United NationsDepartment of Economic and Social Affairs Sustainable Development

Australia, The Netherlands and United Kingdom

Australia, the Netherlands and United Kingdom
Sustainable Development Goals Open Working Group, 11th Session, May 2014
Constituency Statement

Education and life-long learning, health and population dynamics

We welcome the co-chairs latest draft; the draft provides a strong basis for standalone goals on both education and health, which our troika strongly supports. Delivering on these areas will be essential if we are to finish the job on the MDGs and achieve our overarching objective to eradicate extreme poverty. They are also universal issues, relevant in our countries as much as anywhere else.

Education is both an outcome in itself and a critical enabler of other goals. We should learn the lesson from the MDGs and focus on education outcomes as well as access. But this is not a criticism of the MDGs – it is thanks to the progress against the current MDG on education that highlighted the importance of focusing not just on quantity but also on quality of access.

Priority targets for an education goal from the co-chairs draft that we support:
• A) By 2030 ensure universal, free, equitable access to and completion of quality primary and secondary education for all girls and boys, leading to effective learning outcomes. We would, however, propose that these be split into two targets.
- Ensure every girl and boy regardless of circumstance, completes primary education able to meet minimum learning standards;
- Ensure every girl and boy, regardless of circumstance, completes lower secondary education to recognized and measurable learning outcomes.
• C) Increase the proportion of girls and boys, regardless of circumstance, who are able to access and complete pre-primary education and add “ready to learn”.
• D) Achieve an increase in youth and adult literacy, with particular attention to women and the most marginalized.
• We would propose expanding target E) ‘Increase the number of young and adult women and men with vocational training, technical, engineering, and scientific skills’ to ‘Increase the number of young and adult women and men with the skills, including upper-secondary, technical, vocational, and tertiary, that support employment and economic growth.’

In addition, we need to make sure we leave no one behind in education and ensure targets are met by all, including those from the lowest income quintile and other disadvantaged groups.

We consider it crucial that we reduce disparities in learning outcomes for persons with disabilities, either through target B in the co-chairs document, or by monitoring that targets are met by all, including persons with disabilities.

Building on the achievements in health under the current MDGs, our team strongly supports an outcome-focused health goal, for example “ensure healthy lives at all ages for all”. This should recognize that health is both an enabler and an outcome of eradicating poverty as well as sustainable development.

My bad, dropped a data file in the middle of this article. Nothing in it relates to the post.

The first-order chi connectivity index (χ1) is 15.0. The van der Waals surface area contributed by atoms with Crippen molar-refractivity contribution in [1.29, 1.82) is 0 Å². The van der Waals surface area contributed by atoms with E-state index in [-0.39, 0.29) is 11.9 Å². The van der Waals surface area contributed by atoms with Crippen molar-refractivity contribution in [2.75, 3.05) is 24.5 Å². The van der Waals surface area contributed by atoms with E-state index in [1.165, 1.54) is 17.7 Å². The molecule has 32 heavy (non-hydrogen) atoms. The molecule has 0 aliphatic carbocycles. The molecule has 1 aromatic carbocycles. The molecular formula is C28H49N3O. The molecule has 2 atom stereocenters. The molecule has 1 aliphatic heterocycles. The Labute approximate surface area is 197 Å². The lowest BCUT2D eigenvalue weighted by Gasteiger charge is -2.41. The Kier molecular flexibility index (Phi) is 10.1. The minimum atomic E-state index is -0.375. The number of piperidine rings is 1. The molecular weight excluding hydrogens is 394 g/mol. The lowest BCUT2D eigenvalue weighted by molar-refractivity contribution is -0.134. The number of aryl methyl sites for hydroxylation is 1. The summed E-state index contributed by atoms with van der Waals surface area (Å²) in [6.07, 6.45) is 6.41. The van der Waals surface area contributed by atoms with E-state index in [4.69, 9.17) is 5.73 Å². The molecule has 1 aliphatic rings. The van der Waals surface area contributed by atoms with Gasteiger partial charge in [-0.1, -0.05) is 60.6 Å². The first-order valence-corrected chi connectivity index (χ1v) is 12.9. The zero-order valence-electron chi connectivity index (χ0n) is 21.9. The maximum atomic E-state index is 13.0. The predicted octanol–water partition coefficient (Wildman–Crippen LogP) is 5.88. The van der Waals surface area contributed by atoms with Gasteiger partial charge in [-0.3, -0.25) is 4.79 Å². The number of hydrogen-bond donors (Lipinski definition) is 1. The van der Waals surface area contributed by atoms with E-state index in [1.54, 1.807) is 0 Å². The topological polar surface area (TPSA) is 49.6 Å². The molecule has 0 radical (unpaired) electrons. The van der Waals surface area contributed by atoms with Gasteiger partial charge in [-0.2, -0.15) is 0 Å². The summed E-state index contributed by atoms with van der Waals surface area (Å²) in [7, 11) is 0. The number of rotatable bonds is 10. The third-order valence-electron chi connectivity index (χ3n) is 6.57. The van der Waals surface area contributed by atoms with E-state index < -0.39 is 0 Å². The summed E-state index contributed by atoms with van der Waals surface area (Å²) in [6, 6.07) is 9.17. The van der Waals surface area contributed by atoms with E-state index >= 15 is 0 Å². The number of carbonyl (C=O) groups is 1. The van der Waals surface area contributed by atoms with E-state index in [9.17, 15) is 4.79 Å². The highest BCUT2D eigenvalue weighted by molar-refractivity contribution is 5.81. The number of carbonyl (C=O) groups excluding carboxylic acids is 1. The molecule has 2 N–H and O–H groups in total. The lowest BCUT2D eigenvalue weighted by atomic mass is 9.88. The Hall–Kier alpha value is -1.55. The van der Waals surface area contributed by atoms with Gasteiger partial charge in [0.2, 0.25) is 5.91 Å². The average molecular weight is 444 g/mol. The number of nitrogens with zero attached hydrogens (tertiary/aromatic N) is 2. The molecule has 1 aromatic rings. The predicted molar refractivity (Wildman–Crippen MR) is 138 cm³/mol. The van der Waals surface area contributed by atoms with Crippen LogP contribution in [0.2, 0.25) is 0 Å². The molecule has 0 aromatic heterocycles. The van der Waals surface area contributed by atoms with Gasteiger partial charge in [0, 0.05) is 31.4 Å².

The co-chairs’ draft is a strong basis for this goal and we would like to highlight our support for the following targets:
• Decrease women’s mortality ratio to less than x per 100,000 live births and reduce women’s morbidity.
• End preventable neonatal, infant and under-5 deaths and reduce child morbidity.
• We would propose combining targets b and c into ‘Reduce the burden of disease from HIV/AIDS, tuberculosis, malaria, neglected tropical diseases and priority non-communicable diseases.’
• D) Ensure universal health coverage, including financial risk protection, with particular attention to the most marginalized.
• E) Ensure universal access to essential medicines, contraceptives and vaccines for all.
• Ensure effective immunization coverage of children and other vulnerable groups against priority diseases.
• F) Ensure universal access to sexual and reproductive health and rights for all, including modern methods of family planning.

Under this final target, we wish to reiterate the importance of equitable and universal access to quality, comprehensive and integrated sexual and reproductive health services, information and education, including comprehensive sexuality education for adolescents and young people.

In addition, for both education and health, we need to make sure we leave no one behind. There are unacceptable inequalities in accessing education and health services and the most vulnerable and marginalized face social, legal and economic barriers that need to be removed. This requires a non-discriminatory approach that respects human rights of all. We need to and ensure targets are met by all, including the special circumstances of children with disabilities, those from the lowest income quintile and other disadvantaged groups.

Lastly, we would like express our appreciation for the recent session of the Commission on Population and Development which assessed the outcomes of the ICPD Global Review. This review highlights the importance of human rights, gender equality, the empowerment of women and girls, sexual and reproductive health and rights and addressing population dynamics, in achieving sustainable development. We would like to see these outcomes integrated in the post 2015 development agenda.